Narcissists have no tolerance for disagreement and they never admit to being wrong.  There are different types of narcissists with numerous subtypes, making the identification of the narcissist difficult.  It can take a decade or more to identify the narcissist and if you are in a close relationship with a narcissist it can take absolute decades since their behavior can be confusing; you can't see the forest for the trees.  Narcissistic behaviors are also difficult to identify since they are masters of the facade.  Narcissists work diligently to mask their true selves, which results in their popularity in superficial circumstances.  When a narcissist is known on a deeper level their popularity fades and they have few if any long term relationships. 

I know the deep toll a narcissist has on an empath first-hand.  My mother, my identical twin sister, my daughter and my former husband are all narcissists.  In order to have relationships with these people I had to lose myself in the process.  I struggled for years to maintain these relationships, but in the end the effort it took and the toll on me was just too much, especially after I became chronically ill with fibromyalgia.  The continuous psychic bombardment required more energy than I could muster and in the end my health has suffered.  It is so critical for the fibromyalgia sufferer to gain an understanding of their gifts so there is an ability to set boundaries on the emotional energies of others that can suck the life out of you.  With every blessing resides a curse or downside.  If you are aware of which emotions belong to you and which ones belong to another you will be able to moderate your response to the heat of those emotions.  Anger has been a difficult emotion for me to moderate since I feel another's anger throughout my entire body.  Anger along with fear are two of the hottest emotions and your guard must be strong enough to avoid their devastating effects.  When interacting with someone I remain intellectually aware of how that person makes me feel so I am better able to moderate my reactions.  This has taken years of practice to develop the ability to keep my guard in place.  I purposely maintain some level of distance as a means of personal protection and when hot emotions begin to swirl around me I seek to give them back to their origin.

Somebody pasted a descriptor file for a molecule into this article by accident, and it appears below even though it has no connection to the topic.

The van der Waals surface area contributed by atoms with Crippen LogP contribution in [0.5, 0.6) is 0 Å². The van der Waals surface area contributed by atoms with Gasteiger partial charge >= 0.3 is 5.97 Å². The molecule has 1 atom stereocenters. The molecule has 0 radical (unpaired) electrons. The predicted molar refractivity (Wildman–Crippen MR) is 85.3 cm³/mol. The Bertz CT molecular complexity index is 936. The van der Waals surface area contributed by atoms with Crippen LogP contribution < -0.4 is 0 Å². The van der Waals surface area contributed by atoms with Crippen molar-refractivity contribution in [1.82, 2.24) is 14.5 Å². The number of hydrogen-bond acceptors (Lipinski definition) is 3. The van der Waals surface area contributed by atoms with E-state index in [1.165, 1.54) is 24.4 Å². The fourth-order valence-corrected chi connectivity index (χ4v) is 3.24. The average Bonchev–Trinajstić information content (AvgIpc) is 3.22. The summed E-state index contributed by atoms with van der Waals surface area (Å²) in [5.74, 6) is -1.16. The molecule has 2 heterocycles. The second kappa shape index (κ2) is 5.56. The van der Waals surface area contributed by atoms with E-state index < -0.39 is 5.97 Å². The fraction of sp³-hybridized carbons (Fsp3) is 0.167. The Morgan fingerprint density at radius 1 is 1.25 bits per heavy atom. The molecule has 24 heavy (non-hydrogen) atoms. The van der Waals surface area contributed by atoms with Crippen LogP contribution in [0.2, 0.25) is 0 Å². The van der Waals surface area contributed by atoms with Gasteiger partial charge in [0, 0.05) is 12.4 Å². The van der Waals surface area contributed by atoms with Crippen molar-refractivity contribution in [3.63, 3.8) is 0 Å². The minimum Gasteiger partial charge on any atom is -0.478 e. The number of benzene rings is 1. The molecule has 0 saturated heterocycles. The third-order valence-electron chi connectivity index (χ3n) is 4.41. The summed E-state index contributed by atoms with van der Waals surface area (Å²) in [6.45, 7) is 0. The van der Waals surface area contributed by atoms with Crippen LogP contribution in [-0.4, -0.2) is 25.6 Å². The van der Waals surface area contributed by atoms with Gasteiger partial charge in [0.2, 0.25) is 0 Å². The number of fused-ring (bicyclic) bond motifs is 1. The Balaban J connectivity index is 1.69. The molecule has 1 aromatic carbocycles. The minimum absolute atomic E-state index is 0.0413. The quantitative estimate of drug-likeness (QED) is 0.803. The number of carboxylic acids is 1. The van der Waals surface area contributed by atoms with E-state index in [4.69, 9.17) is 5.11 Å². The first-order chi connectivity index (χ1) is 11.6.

In the end, your ability to intellectually understand your gifts (along with their benefits and difficulties) will help you have more control over the environment that can seek to destroy you otherwise.  Blessings to you as you discover the essence that is you and the wonderful gifts that you have!

Saturday, December 28, 2013

We are only human and that's a good thing

Being human is quite a rollercoaster ride: we have lots of ups and lots of downs.  The difficulty with a chronic illness is it seems as though there are more downs than ups and that most likely is reality.  To face a difficult challenge every day requires a great deal of emotional and physical energy, which is probably in short supply.  When you think you are about as low as you can go, you discover that "pit" you're sinking into is bottomless.  Being highly sensitive sure doesn't help.  You are not only dealing with your own realities, but you are receiving signals from others which tend to zap your emotional energy.  So what is a "Fibromite" to do when that rollercoaster seems to be going in only one direction:  down?